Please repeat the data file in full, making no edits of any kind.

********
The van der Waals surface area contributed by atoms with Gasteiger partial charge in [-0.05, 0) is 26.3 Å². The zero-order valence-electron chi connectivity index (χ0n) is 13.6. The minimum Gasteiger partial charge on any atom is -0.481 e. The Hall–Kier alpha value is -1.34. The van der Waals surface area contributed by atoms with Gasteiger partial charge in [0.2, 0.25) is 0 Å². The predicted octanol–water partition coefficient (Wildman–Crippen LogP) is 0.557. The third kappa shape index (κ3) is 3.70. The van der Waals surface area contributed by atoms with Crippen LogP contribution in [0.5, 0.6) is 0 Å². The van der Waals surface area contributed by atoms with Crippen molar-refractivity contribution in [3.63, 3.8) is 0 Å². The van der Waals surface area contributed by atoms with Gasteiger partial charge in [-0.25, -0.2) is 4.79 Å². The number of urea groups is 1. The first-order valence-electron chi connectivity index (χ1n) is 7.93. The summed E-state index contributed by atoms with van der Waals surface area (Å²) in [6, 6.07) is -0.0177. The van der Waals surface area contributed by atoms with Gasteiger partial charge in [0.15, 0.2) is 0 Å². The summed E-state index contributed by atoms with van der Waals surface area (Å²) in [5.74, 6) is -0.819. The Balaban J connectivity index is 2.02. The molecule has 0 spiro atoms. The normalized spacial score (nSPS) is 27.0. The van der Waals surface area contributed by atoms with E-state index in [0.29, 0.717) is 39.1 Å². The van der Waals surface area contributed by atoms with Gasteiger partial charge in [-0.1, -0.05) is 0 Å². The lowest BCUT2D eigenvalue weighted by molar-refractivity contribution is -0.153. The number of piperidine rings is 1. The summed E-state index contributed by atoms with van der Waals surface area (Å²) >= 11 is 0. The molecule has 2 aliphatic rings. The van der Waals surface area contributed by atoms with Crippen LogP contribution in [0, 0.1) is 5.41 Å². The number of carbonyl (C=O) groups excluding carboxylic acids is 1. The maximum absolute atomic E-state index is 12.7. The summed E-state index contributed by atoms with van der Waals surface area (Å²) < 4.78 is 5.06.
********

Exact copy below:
The van der Waals surface area contributed by atoms with Gasteiger partial charge in [-0.05, 0) is 26.3 Å². The zero-order valence-electron chi connectivity index (χ0n) is 13.6. The minimum Gasteiger partial charge on any atom is -0.481 e. The Hall–Kier alpha value is -1.34. The van der Waals surface area contributed by atoms with Gasteiger partial charge in [0.2, 0.25) is 0 Å². The predicted octanol–water partition coefficient (Wildman–Crippen LogP) is 0.557. The third kappa shape index (κ3) is 3.70. The van der Waals surface area contributed by atoms with Crippen LogP contribution in [0.5, 0.6) is 0 Å². The van der Waals surface area contributed by atoms with Crippen molar-refractivity contribution in [3.63, 3.8) is 0 Å². The van der Waals surface area contributed by atoms with Gasteiger partial charge in [-0.25, -0.2) is 4.79 Å². The number of urea groups is 1. The first-order valence-electron chi connectivity index (χ1n) is 7.93. The summed E-state index contributed by atoms with van der Waals surface area (Å²) in [6, 6.07) is -0.0177. The van der Waals surface area contributed by atoms with Gasteiger partial charge in [0.15, 0.2) is 0 Å². The summed E-state index contributed by atoms with van der Waals surface area (Å²) in [5.74, 6) is -0.819. The Balaban J connectivity index is 2.02. The molecule has 0 spiro atoms. The normalized spacial score (nSPS) is 27.0. The van der Waals surface area contributed by atoms with E-state index in [0.29, 0.717) is 39.1 Å². The van der Waals surface area contributed by atoms with Gasteiger partial charge in [-0.1, -0.05) is 0 Å². The lowest BCUT2D eigenvalue weighted by molar-refractivity contribution is -0.153. The number of piperidine rings is 1. The summed E-state index contributed by atoms with van der Waals surface area (Å²) >= 11 is 0. The molecule has 2 aliphatic rings. The van der Waals surface area contributed by atoms with Crippen LogP contribution in [0, 0.1) is 5.41 Å². The number of carbonyl (C=O) groups excluding carboxylic acids is 1. The maximum absolute atomic E-state index is 12.7. The summed E-state index contributed by atoms with van der Waals surface area (Å²) < 4.78 is 5.06.